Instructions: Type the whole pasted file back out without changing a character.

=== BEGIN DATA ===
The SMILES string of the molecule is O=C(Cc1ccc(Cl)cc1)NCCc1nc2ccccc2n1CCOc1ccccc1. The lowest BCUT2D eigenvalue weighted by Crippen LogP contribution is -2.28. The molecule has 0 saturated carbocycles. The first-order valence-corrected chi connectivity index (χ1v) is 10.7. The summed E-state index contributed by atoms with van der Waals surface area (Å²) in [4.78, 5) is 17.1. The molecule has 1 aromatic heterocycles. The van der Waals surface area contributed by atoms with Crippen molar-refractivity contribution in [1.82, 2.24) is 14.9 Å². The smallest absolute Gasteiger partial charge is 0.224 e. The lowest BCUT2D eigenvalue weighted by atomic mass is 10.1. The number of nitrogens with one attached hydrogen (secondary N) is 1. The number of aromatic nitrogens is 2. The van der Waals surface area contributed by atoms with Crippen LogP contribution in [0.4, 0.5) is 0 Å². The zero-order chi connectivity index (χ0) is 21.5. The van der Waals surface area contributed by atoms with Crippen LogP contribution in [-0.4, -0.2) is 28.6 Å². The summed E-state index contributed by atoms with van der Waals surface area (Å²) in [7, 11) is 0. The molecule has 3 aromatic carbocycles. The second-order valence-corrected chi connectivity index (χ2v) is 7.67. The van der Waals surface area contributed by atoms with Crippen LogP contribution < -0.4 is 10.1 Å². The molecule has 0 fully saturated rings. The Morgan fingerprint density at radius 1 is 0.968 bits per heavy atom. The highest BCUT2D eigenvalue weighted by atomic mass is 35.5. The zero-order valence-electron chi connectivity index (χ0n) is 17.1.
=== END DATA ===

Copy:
The SMILES string of the molecule is O=C(Cc1ccc(Cl)cc1)NCCc1nc2ccccc2n1CCOc1ccccc1. The lowest BCUT2D eigenvalue weighted by Crippen LogP contribution is -2.28. The molecule has 0 saturated carbocycles. The first-order valence-corrected chi connectivity index (χ1v) is 10.7. The summed E-state index contributed by atoms with van der Waals surface area (Å²) in [4.78, 5) is 17.1. The molecule has 1 aromatic heterocycles. The van der Waals surface area contributed by atoms with Crippen molar-refractivity contribution in [1.82, 2.24) is 14.9 Å². The smallest absolute Gasteiger partial charge is 0.224 e. The lowest BCUT2D eigenvalue weighted by atomic mass is 10.1. The number of nitrogens with one attached hydrogen (secondary N) is 1. The number of aromatic nitrogens is 2. The van der Waals surface area contributed by atoms with Crippen LogP contribution in [0.4, 0.5) is 0 Å². The zero-order chi connectivity index (χ0) is 21.5. The van der Waals surface area contributed by atoms with Crippen LogP contribution in [-0.4, -0.2) is 28.6 Å². The summed E-state index contributed by atoms with van der Waals surface area (Å²) in [7, 11) is 0. The molecule has 3 aromatic carbocycles. The second-order valence-corrected chi connectivity index (χ2v) is 7.67. The van der Waals surface area contributed by atoms with Crippen LogP contribution < -0.4 is 10.1 Å². The molecule has 0 fully saturated rings. The Morgan fingerprint density at radius 1 is 0.968 bits per heavy atom. The highest BCUT2D eigenvalue weighted by atomic mass is 35.5. The zero-order valence-electron chi connectivity index (χ0n) is 17.1.